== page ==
For all their popularity, skiing and snowboarding can be risky sports, a point driven home by the death of skier and Vail scion Tony Seibert in an avalanche last week. According to the Colorado Avalanche Information Center, four people have been caught in slides so far this season, with two, including Seibert, dying as a result. The danger isn't limited to backcountry users, either. Fourteen skiers and riders suffered fatal injuries inbounds at Colorado resorts last season, mostly from collisions with trees and rocks.
Here are three ways to help ensure that you stay happy and injury-free for the rest of the winter, whether you mountaineer or ski the chairlifts.
Learn safety basics at Colorado resorts this month January is National Safety Month for ski mountains across America, and Colorado Ski Country USA is putting on special safety clinics and demos at member resorts throughout the state.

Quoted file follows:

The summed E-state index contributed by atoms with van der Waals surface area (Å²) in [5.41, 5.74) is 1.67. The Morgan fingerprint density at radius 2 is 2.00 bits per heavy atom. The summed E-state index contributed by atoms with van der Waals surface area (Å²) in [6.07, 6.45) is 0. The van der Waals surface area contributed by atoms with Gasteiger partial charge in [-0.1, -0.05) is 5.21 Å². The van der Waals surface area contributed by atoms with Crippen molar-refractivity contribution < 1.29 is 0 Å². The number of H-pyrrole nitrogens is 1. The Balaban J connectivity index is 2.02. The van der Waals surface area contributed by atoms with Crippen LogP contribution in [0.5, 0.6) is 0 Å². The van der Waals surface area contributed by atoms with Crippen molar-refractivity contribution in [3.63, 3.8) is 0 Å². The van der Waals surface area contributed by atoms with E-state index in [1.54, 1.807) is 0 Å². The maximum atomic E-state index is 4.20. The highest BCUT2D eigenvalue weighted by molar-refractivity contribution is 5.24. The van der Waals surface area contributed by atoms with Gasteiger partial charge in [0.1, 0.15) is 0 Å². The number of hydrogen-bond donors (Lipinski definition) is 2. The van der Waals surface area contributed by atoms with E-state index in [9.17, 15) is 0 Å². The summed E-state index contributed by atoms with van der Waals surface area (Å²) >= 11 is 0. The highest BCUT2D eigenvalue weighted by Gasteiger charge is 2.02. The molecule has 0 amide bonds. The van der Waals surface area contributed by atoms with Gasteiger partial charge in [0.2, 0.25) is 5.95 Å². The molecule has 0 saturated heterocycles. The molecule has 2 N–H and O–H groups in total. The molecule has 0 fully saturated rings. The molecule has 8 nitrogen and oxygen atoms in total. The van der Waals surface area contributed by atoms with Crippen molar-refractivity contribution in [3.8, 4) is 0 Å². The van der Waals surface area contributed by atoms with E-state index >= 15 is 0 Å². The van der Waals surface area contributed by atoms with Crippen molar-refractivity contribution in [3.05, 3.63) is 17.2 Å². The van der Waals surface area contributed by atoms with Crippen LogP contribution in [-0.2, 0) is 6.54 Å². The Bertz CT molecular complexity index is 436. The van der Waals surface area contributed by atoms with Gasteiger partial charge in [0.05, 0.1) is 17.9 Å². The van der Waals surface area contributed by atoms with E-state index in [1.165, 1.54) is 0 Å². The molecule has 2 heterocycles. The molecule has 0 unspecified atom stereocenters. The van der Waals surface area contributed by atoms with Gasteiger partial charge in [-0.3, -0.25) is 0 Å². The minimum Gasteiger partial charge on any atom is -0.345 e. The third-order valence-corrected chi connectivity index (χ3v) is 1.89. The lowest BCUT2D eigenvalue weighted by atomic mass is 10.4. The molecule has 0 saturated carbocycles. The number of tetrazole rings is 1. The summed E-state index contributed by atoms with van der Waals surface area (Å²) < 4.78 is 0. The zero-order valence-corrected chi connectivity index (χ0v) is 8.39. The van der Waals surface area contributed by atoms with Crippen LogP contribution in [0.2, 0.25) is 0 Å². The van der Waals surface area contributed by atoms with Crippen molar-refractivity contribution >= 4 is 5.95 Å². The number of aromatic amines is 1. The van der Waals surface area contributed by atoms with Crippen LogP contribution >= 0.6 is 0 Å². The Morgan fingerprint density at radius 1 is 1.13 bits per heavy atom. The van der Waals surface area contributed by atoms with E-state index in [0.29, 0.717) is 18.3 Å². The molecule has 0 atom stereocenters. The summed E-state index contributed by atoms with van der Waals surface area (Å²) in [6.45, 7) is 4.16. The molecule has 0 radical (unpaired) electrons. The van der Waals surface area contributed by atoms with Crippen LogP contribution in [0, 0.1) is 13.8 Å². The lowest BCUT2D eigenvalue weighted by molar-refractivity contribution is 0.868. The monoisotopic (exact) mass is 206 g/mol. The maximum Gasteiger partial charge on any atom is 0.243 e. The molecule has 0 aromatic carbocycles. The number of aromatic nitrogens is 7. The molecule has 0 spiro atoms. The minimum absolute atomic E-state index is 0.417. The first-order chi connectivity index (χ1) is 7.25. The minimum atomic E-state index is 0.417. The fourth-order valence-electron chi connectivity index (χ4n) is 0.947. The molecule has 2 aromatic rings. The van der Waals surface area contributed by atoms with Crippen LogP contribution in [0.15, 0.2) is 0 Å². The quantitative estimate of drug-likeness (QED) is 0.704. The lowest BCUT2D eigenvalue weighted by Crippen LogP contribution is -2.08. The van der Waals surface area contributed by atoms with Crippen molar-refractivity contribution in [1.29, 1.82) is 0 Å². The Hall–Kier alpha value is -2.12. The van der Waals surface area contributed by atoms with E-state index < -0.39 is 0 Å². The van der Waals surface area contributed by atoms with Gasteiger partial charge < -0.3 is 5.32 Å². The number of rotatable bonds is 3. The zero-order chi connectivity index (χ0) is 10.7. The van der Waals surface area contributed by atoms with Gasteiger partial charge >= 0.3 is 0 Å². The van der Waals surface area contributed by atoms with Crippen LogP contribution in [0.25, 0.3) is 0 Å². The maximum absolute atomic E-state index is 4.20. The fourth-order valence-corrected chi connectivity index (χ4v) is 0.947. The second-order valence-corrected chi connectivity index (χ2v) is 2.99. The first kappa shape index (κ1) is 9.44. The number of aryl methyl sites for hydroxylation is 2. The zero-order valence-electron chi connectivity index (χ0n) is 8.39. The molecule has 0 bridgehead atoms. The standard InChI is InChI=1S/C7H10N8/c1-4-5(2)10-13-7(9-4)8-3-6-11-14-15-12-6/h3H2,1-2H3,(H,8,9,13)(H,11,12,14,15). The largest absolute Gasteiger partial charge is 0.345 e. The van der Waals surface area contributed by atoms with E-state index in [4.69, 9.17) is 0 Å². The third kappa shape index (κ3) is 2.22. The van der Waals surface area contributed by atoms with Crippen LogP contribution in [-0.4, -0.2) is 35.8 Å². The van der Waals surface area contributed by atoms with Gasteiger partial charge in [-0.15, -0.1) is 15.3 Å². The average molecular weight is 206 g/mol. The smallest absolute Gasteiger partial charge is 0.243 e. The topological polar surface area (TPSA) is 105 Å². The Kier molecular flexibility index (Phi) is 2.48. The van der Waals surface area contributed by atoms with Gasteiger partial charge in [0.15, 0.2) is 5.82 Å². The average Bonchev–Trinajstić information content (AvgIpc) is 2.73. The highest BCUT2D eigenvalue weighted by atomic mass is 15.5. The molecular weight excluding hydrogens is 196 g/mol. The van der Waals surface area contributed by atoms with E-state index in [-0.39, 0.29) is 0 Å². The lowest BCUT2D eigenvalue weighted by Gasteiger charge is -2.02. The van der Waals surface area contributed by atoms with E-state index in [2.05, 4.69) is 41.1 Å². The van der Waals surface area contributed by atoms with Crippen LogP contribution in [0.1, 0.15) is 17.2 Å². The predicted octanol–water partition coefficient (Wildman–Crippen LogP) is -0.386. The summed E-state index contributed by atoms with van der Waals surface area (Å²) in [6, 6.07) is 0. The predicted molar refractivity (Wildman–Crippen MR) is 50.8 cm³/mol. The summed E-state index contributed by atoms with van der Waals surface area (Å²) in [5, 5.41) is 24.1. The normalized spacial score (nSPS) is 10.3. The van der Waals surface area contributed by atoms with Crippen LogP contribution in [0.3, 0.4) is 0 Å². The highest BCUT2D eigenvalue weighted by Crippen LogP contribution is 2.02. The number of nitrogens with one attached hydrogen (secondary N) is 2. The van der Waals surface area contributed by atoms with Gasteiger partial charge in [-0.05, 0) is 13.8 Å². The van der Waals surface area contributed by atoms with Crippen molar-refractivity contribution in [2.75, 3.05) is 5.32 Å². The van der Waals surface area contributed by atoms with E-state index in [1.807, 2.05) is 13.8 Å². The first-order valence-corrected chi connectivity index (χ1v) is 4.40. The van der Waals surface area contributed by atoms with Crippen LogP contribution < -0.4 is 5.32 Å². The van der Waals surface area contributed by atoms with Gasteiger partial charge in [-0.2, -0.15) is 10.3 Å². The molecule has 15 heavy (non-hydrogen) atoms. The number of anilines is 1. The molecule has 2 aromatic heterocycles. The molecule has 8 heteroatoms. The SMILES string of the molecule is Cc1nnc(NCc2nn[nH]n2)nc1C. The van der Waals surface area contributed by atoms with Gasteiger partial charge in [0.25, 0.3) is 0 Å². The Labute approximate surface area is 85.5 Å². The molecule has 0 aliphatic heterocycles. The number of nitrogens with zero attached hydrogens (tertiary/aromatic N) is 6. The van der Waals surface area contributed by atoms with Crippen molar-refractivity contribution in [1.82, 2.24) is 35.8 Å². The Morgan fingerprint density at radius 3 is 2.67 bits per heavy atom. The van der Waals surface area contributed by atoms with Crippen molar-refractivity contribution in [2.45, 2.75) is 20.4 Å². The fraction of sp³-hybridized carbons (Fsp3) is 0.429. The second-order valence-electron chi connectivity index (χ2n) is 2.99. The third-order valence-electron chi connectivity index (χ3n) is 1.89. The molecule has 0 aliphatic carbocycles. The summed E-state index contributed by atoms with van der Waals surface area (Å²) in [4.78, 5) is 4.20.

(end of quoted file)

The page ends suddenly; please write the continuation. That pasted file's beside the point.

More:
On weekends, guests at Copper Mountain can shadow ski patrollers on their end-of-day sweeps of the runs. At A-Basin, Centura Health representatives will be giving out helmets to guests for donations, while patrollers in Crested Butte will be conducting avalanche dog demonstrations every Saturday of the month.
For a complete list of ski-safey events in January, visit Colorado Ski Country's website.Take an Avy 1 class
Taking an avalanche class gives backcountry skiers indispensable insight into how to analyze hazards and avoid possible slide zones. The standard is the AIARE Level 1 Avalanche Course, a three-day workshop that mixes classroom learning with practical exercises in evaluating the snowpack and using equipment like probes and shovels.
REI offers the class at its Boulder location, with field practice at Rocky Mountain National Park, for $335 for members, or $355 for non-members. The next session will start on Tuesday, January 21.
Dip your toes in the water at a free avalanche seminar Not ready to commit to a week of avy training? You can pick up some of the basics at a free avalanche awareness class at Wilderness Exchange Unlimited on Tuesday, January 21. Instructors from Friends of Berthoud Pass will host the two-hour presentation, which covers everything from how to read an avalanche report to proper gear, different kinds of slides and the fundamentals of traveling in avalanche terrain.
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